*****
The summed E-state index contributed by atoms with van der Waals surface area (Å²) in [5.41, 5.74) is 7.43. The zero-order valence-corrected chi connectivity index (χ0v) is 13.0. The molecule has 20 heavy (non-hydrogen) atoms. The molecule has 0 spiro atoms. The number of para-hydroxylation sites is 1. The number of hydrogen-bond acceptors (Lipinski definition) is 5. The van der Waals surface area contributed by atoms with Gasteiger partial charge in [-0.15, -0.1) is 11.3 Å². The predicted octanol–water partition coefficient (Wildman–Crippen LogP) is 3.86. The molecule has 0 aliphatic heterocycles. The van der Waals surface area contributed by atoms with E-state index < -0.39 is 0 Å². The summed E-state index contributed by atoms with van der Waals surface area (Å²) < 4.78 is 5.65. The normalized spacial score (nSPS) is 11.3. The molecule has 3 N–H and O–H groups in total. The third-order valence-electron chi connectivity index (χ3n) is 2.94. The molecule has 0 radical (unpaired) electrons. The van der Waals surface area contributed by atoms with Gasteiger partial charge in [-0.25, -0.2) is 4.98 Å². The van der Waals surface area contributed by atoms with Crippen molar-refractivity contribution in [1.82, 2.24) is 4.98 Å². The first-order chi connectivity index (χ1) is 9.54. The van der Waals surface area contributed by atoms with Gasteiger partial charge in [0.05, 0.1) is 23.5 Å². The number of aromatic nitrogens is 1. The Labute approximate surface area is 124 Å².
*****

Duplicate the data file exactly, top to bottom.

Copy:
The summed E-state index contributed by atoms with van der Waals surface area (Å²) in [5.41, 5.74) is 7.43. The zero-order valence-corrected chi connectivity index (χ0v) is 13.0. The molecule has 20 heavy (non-hydrogen) atoms. The molecule has 0 spiro atoms. The number of para-hydroxylation sites is 1. The number of hydrogen-bond acceptors (Lipinski definition) is 5. The van der Waals surface area contributed by atoms with Gasteiger partial charge in [-0.15, -0.1) is 11.3 Å². The predicted octanol–water partition coefficient (Wildman–Crippen LogP) is 3.86. The molecule has 0 aliphatic heterocycles. The van der Waals surface area contributed by atoms with E-state index < -0.39 is 0 Å². The summed E-state index contributed by atoms with van der Waals surface area (Å²) < 4.78 is 5.65. The normalized spacial score (nSPS) is 11.3. The molecule has 3 N–H and O–H groups in total. The third-order valence-electron chi connectivity index (χ3n) is 2.94. The molecule has 0 radical (unpaired) electrons. The van der Waals surface area contributed by atoms with Gasteiger partial charge in [-0.25, -0.2) is 4.98 Å². The van der Waals surface area contributed by atoms with Crippen molar-refractivity contribution in [1.82, 2.24) is 4.98 Å². The first-order chi connectivity index (χ1) is 9.54. The van der Waals surface area contributed by atoms with Gasteiger partial charge in [0.05, 0.1) is 23.5 Å². The number of aromatic nitrogens is 1. The Labute approximate surface area is 124 Å².